Celebrations started immediately the evening dive was completed with a trip to the most excellent ‘Rasoi’ curry house, conveniently located 10 minutes walk from our house. The monstrous quantity of food ordered resulted in Greg asking for it to be packed up for later.
Next stop was the Shore Hotel for beers and as it’s good 25 minutes walk away, he decided that it would be a ‘good idea’ to hide the curry in someone’s garden until we returned. The trip to the Shore was boozy, but uneventful and when we returned the curry was still there, lurking in a bush.
Back at the house we cracked open a few beers and at 0130 and following the progression to red wine, Angela, sensibility and most unusually, went to bed.
We then started watching SouthPark and Jackass – very bad news.
I opened another bottle of red wine and Greg made a sterling effort of drinking it all as soon as possible. I went to bed at 0400…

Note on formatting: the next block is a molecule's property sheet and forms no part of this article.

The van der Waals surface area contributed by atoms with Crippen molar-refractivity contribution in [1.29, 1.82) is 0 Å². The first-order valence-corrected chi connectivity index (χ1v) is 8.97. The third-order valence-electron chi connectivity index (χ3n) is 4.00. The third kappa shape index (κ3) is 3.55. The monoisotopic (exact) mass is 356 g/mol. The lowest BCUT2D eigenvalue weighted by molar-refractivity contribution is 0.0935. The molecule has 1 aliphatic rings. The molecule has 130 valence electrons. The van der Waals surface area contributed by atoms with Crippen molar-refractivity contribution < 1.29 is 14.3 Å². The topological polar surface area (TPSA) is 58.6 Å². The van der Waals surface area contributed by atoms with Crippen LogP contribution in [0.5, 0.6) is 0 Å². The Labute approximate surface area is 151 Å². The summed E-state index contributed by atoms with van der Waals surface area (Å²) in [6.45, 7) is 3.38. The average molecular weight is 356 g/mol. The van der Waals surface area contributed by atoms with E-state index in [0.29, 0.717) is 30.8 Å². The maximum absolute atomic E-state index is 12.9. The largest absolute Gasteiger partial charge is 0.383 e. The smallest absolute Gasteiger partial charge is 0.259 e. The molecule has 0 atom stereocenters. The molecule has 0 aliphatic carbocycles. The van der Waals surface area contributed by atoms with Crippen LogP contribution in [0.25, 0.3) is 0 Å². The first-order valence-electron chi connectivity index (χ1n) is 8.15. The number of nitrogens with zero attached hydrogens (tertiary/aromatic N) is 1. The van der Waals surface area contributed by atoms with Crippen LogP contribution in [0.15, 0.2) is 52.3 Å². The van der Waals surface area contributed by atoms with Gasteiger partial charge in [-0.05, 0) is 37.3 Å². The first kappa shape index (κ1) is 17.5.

He was ‘supposed’ to be going home the day after and I set my alarm for 0730 in the morning. There have been many instances were people have not made the early ferry/plane due to alcohol induced sleep. This seems to happen a lot at the Campbell household.
I put on the kettle and knocked on the door to his room. No answer. I looked in, bed not slept in. I looked around the house in every room (including closets and store rooms).
Knowing Greg is really a vagrant at heart, I thought to myself “he will be asleep in the garden or on a bench somewhere”. Looked around, no Gregorious…
Hmmm, must be in the hut right next to the sea wall, walked over – no Greg. I then consulted my mobile that I had left in the office. Two texts and a missed call.
From what I can gather, following my ‘early’ departure, he thought it was a good idea to take the remainder of the wine and curry and sit on the bench watching the sea. This wouldn’t be a problem except he the decided to walk down the fearful ‘hill of doom’ to the bench right next to the wall, tripped, fell and broke his leg.
He was in great pain but managed to find his phone and ring me. I imagine him calling, like Mustafa in Austin Powers’, ‘The spy who shagged me’, up from the bottom of doom hill.